For killing a 28-yearold youth in a clash outside Hotel Aroma on January 12, 2012, just past midnight, all eight convicts would now spend eight years in jail.
Providing justice to MBA student Harminder Singh alias Harry, who had returned from Ireland just a few weeks before being killed, additional district and sessions judge KK Kareer on Tuesday awarded eight-year jail to all eight convicts guilty of culpable homicide not amounting to murder for beating Harminder to death.
Terming the conviction “unjustified”, all convicts Sukhjit Singh, 29, resident of Phase 11, SAS Nagar; Harsimranjeet Singh, 28, of Sector 44; Chandan Singh, 24, Sandeep Kumar, 27, and Gautam Singh, 23, of Burail; Anand Singh, 27, and Mahavir Si ngh, 2 5 , of Sector 41; and Prashant Kumar Dabral, 31, of Sector 49; will appeal against the order of sentencing them to eight-year-jail, along with imposing a fine of 20,000 on each.
Quantifying the killing to fall in category 304 (ii), the court in its 48-page order held, “Considering the factors that the nature of the weapons (stone and stick) used by the convicts at the time of killing was not deadly and the convicts had not come ar med with any weapon, the brawl occurrence was a result of sudden fight. There was no premediation or previous enmity of the convicts and the deceased. The brawl took place in the heat of passion…”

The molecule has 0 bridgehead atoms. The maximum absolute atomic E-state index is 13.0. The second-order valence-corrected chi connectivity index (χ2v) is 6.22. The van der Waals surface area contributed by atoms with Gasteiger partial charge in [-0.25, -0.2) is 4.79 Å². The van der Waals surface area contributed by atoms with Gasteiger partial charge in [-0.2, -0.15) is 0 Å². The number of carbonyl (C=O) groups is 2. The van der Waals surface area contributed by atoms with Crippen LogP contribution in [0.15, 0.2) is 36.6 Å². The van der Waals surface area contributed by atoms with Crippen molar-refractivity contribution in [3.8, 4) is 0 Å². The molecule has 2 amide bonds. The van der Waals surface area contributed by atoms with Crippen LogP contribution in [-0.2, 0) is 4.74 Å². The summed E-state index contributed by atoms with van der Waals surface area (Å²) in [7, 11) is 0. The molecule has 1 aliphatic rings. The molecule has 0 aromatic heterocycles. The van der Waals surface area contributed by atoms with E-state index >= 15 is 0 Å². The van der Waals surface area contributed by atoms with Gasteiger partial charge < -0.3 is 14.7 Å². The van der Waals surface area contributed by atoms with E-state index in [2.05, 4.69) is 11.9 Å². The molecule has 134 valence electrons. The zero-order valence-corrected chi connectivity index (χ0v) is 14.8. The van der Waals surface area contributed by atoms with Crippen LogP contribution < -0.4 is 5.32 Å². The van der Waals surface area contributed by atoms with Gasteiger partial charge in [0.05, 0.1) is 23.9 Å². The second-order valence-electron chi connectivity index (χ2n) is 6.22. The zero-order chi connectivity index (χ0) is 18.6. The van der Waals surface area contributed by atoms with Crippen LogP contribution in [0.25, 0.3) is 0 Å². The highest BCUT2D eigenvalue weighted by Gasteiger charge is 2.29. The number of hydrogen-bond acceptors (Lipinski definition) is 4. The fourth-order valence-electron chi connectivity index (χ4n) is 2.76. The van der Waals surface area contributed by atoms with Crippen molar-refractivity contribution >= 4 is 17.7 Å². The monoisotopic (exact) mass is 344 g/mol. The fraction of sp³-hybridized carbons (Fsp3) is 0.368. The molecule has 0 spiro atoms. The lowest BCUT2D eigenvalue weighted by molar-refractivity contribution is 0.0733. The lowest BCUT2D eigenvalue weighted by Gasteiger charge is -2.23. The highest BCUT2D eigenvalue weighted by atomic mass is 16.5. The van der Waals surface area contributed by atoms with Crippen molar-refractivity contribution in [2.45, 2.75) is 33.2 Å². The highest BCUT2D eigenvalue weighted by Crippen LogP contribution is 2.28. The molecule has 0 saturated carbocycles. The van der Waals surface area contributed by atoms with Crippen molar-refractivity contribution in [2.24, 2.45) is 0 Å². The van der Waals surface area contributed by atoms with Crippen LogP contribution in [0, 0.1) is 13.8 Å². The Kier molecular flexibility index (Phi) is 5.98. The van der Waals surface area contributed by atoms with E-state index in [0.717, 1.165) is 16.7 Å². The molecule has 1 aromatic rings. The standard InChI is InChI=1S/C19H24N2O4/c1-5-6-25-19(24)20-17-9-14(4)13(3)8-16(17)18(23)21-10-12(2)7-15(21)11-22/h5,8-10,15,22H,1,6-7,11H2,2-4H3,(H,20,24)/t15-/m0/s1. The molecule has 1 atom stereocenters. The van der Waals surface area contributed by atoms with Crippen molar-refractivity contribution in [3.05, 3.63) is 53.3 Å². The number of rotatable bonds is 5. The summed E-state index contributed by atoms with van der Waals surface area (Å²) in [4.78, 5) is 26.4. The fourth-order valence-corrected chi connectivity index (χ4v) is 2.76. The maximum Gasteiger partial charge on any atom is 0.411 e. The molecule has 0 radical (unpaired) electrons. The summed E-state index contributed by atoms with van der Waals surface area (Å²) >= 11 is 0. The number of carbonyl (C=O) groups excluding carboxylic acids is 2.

The court further added, “Court cannot be oblivious of the fact that the convicts had caused 21 injuries to the deceased. They were eight in number, while the deceased was all alone. Though the deceased ran after the accused and provoked them to fight, even then the act of causing so many injuries cannot be said to be justified to take leniency.”
Mother stays away from court
Even as the court was to decide the fate of the killers of her son, mother Harmesh Kaur refrained from attending the court proceedings.
“Though the killers of my son had been given punishment, it is not enough. They should have at least been given life term,” was Harmesh’s reaction when she was told about the conviction.
“After having lost her son and husband, she has become more protective towards her younger son.
She does not want him to be seen by the convicts fearing they might har m him as well. She had almost lost all hopes of getting justice after the death of her husband in 2013,” said advocate AS Chahal, representing Harmesh.